This one is straight up silver, no doubt about it. The hints of color are very minor, and seem to vary from figure to figure. It's beautiful quality work, but it's not quite screen accurate to me.

The other issue is around the stickers you need to apply to the monitors on the left side of the chair. They provide two sets of these little, round stickers, because they know you'll screw it up.

I hate applying stickers, because I never get them quite right for my OCD to be happy. If this was a $20 toy, I'd understand, but if you pay north of $400, you kinda expect not to be applying stickers. I suppose you can leave them off and just say the monitors are not on - it's an option.

Robocop with Mechanical Chair action figure by Hot Toys

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Articulation - ****
Robocop, like Iron Man, is a highly restrictive design right from the start. It would be easy for Hot Toys to throw up their arms and say "sorry, it's impossible to make him very poseable, that's just the way it is". They didn't do that with Iron Man, and they didn't do it with Robocop.

The ball jointed neck works well, allowing for a decent amount of tilt and lean action. The shoulders and hips are extendable, allowing the arms and legs to take much deeper, dynamic poses than even was possible in the original suit worn by Weller. The elbows and knees are a little restricted, and there are only cut wrists, but he can still get into plenty of cool stances.

The knees are ratchet joints, and that means he stands great on his own with very little fear of wilting.

The ankles work great, with the moving piston at the back of the calf allowing for more mobility. There's a half foot joint too, and even the knees have a side to side mobility. 

Another spot where they've increased articulation is at the top of the glove, just below the elbow. There's a ball joint there instead of just a cut, and it allows for tilting of the forearm.

The waist, like the hips and shoulders, extends slightly, giving him a bit of an ab crunch. This works well, particularly with the sitting position.

And yes, he sits pretty well. That's odd for a character like this, but was necessary with the inclusion of the diorama.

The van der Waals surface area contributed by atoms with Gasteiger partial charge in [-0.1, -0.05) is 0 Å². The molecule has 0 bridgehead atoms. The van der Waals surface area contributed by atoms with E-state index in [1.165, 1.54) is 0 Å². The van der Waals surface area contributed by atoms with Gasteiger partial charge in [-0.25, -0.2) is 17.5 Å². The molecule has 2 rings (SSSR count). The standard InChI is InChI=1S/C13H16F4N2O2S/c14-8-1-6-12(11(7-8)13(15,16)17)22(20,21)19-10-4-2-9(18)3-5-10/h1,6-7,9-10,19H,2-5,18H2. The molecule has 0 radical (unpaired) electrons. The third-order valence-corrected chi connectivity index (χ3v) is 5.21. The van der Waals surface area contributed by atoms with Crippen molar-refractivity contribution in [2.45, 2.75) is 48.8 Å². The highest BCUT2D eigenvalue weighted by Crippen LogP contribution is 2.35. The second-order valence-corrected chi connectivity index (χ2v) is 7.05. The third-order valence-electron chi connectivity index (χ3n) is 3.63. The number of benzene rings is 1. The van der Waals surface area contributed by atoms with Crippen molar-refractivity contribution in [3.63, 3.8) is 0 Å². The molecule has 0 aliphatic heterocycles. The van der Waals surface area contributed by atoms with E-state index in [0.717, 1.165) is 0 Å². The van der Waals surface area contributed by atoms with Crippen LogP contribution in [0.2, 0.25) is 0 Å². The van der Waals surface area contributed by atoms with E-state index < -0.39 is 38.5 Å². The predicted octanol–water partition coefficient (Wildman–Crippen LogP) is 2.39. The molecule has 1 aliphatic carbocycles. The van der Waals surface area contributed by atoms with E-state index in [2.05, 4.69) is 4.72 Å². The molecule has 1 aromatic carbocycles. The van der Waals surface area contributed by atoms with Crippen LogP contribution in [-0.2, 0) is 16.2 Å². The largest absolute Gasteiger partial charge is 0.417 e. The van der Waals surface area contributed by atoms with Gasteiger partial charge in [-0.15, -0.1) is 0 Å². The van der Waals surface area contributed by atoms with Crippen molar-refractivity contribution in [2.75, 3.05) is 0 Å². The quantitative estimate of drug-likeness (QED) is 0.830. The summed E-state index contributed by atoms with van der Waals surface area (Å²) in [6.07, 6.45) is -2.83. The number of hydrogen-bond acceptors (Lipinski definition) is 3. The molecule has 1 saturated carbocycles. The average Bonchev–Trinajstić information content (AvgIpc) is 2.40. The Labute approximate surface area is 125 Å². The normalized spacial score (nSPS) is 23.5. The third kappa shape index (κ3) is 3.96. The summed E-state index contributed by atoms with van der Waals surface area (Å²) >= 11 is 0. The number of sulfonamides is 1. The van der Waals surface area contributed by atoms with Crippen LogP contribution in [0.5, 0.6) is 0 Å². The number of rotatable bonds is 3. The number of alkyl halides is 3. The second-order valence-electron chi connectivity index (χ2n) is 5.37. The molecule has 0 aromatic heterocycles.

One of the sets of hands has fully articulated fingers, much like we've seen on recent Iron Men. They work great, and allow for some very natural hand poses.

Finally, there is some miscellaneous articulation in various spots - the right hip opens up, allowing the gun to be placed in its holster; the lights on either side of the chair move, as do the monitors, arm rests and foot rest; and the wheels on the bottom of the chair are actually wheels that turn and roll!

Robocop with Mechanical Chair action figure by Hot Toys

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Accessories - ****
I'm counting the chair/docking station as an accessory, so obviously he's going to do well in this category.

And the chair is nice. As I mentioned, there's lots of moving parts, from the swiveling/tilting monitors, to the turning lights, and you can even move the arm rests and foot rest to the ideal position.

The dark base and 'control' unit that the chair attaches too are very heavy, with some metal parts of their own. That's good, since it has to support the chair and Robocop.

The wheels on the bottom are really wheels - they turn 360 degrees, and roll. That's a nice touch that I really wasn't expecting.

I had a little trouble attaching the two small wires from the monitors to the bottom of the chair, but with some effort it's possible. I just wouldn't plan on getting them out again.

The entire chair assembly can be removed from the heavy base, which is handy for swapping in the batteries and attaching the cords.

Robocop with Mechanical Chair action figure by Hot Toys

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While the chair is nice, it's not the end of the story. Robocop comes with a number of other goodies, including multiple hands and faces.

The hands include the fists he comes wearing, a pair with fully poseable fingers, and a right hand with the silver spike. These hands swap pretty cleanly, and what's here looks good.